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Review: Leadership Lessons From a UPS Driver by Ron Wallace

leadership-lessonsThis review first ran in the Sept. 26 edition of The Hamilton Spectator.

Leadership Lessons From a UPS Driver: Delivering a Culture of We, Not Me

By Ron Wallace



UPS was having a rough start expanding into Germany.

The company’s sales force was running out of leads.

So everyone was brought together to regroup, recharge and kick around ideas for drumming up new business.

A senior executive joined the conference and was asked to give closing remarks.

Instead of a pep talk, he announced they were staying an extra night.

They had an hour to change out of their dress clothes and meet in front of the hotel. And they had to show up brandishing knives and scissors.

Locals lined the streets as the executive led the UPS parade out of the hotel and into the heart of the village. They wound up in an alley behind a stretch of shops and stores. The executive then rolled up his sleeves and led the team into dumpsters where they pulled out boxes and cut off shipping and receiving labels.

Once they had cut up every box, they marched back to the hotel conference room.

“The fruits of our work were stacks of torn and dirty labels, and our marathon sorting session lasted the rest of the night,” remembered Ron Wallace who was one of two UPS district managers working in Germany at the time. “Soon people began to realize what they had in front of them was gold nuggets. They were leads – solid leads because they were from real shippers and real receivers.”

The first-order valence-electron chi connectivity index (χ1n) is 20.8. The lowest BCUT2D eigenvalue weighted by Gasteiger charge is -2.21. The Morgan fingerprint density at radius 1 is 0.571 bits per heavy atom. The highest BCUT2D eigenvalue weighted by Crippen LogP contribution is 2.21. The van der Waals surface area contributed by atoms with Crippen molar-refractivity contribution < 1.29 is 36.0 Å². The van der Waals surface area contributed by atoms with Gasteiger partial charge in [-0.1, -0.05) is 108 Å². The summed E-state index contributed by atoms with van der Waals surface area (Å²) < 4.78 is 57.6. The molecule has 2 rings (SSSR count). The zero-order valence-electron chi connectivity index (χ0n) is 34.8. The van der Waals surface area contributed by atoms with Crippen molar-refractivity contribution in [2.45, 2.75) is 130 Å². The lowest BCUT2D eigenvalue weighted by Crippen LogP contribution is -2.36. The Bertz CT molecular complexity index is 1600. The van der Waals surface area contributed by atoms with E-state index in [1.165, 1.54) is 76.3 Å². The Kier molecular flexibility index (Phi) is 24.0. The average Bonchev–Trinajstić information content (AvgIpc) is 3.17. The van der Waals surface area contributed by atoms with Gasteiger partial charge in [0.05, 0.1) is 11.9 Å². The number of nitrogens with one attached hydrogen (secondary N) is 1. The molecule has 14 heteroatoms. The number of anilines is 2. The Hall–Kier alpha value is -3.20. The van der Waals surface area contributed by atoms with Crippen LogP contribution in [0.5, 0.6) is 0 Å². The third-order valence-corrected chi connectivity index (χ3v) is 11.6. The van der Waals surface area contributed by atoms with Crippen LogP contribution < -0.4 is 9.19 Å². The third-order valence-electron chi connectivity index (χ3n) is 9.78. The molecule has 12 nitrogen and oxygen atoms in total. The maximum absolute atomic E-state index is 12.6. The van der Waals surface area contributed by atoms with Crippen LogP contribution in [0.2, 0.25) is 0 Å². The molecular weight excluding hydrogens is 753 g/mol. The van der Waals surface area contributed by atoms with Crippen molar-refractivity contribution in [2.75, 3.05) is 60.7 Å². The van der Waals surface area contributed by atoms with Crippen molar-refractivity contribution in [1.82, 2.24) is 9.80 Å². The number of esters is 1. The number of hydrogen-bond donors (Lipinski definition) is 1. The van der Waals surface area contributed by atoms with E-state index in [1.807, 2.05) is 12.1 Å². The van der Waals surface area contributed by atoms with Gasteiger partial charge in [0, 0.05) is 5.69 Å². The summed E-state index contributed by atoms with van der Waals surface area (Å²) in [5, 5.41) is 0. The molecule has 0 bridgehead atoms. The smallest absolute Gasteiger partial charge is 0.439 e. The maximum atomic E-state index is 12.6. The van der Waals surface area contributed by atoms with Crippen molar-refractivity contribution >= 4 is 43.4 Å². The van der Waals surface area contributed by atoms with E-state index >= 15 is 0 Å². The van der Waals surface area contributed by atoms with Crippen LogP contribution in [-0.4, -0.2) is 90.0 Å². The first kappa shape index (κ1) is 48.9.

The dumpster-diving senior executive demonstrated an ability to be creative, one of four key characteristics for effective leadership identified by Wallace in his book Leadership Lessons from a UPS Driver.

Along with creativity, leaders need to be great at:

Matching the right person to the right job. “The best leaders execute the selection and assignment process with surgical precision,” says Wallace. They also know when the right person is in the wrong job and have the courage to make the necessary change.

Removing the fog to clearly communicate with the team. Effective leaders state their expectations and then follow up.  “You would be surprised how many leaders just assume their team knows what to do. Assuming anything in a leadership role is a mistake.”

Inspiring others to go higher. “The best leaders are great encouragers, and they inspire their team to achieve more than they ever thought possible. Performance without acknowledgement kills morale. If all you ever do is state expectations and measure performance, be ready to lead a lifeless team.”

Wallace worked at UPS for four decades, getting his start as a part-time driver. He credits the no-nonsense, no-frills company for giving him a PhD in teamwork and leadership.

Wallace worked his way up in the company, becoming president of UPS International and leading more than 60,000 employees working in over 200 countries and territories.

A part-time driver becoming president of international operations is par for the course at UPS with its preference for promoting from within and a founding principle of treating everyone equally. That equal treatment includes giving all staff opportunities for training and development and moving into leadership roles.